God’s Not Dead; There’s Something Happening Here
There’s something happening here, but what it is ain’t exactly clear…The opening words to the Buffalo Springfield (the band that would introduce to us the likes of Stephen Stills and Neil Young) classic song written in 1966, but released in 1967 certainly resonated to those who heard it whatever their political leanings. There was a sense even before the famous or infamous 1967 events, like the Newport Folk Festival and San Francisco’s Summer of Love that something in society was changing. The same could be said today in light of a flurry of religious themed movies that have come out in the first three months of 2014.
One could argue that the first signs of the secular sea change we have been under were first seen after the mid-term elections of 2006. By November of 2008 there was no doubt the western world was changing. However, for every action there is a reaction. It may have taken the world of faith a bit longer to react but it has. Already in 2013, the Bible mini-series caught the attention of those in Hollywood who notice TV and cultural move watching habits. The Bible mini-series, the brainchild Mark Burnett and Roma Downey literally spun off into the Son of God film which is currently one of the year’s early top grossing films.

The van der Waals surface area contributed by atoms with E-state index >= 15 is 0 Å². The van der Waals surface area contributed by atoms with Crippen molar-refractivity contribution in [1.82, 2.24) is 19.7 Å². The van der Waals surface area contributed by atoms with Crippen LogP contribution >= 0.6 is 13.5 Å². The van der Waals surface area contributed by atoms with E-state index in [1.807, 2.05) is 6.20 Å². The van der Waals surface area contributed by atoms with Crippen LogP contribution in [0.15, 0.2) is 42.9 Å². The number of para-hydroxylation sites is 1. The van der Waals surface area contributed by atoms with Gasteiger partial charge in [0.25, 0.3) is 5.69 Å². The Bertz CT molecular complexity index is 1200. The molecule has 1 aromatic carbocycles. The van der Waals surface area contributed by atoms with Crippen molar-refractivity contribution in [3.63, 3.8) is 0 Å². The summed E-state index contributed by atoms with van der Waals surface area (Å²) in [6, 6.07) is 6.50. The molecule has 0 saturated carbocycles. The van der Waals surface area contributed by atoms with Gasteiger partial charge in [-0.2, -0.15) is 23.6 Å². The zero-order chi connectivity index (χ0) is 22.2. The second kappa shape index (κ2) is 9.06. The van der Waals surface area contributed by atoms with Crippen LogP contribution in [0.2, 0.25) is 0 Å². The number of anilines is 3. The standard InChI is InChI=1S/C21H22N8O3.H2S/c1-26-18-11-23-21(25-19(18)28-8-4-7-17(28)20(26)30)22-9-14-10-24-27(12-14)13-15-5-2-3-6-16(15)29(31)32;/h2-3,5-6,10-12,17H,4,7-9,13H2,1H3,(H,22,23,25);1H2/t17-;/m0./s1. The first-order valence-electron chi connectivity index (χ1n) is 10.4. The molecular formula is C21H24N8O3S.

However, it seems that what is bubbling under the current is what catches everyone by surprise, and so it is with the year’s first big surprise, God’s Not Dead. The film’s entire production budget was between 1-2 million dollars, the mere advertising budget of most medium size films. The screenwriters are faithful Catholics Cary Solomon and Chuck Konzelman, whom I met some four years ago while giving one of my talks at Family Theater in Hollywood (founded by Servant of God Father Patrick Peyton CSC also known as The Rosary Priest.) I was impressed by Cary and Chuck, their frequent Mass attendance during the week, their fervent study and practice of the faith (as evidenced by the St. Thomas Aquinas type logic used in some of their arguments in God’s Not Dead,) and their embrace of the sacramental life, especially the Sacrament of Penance.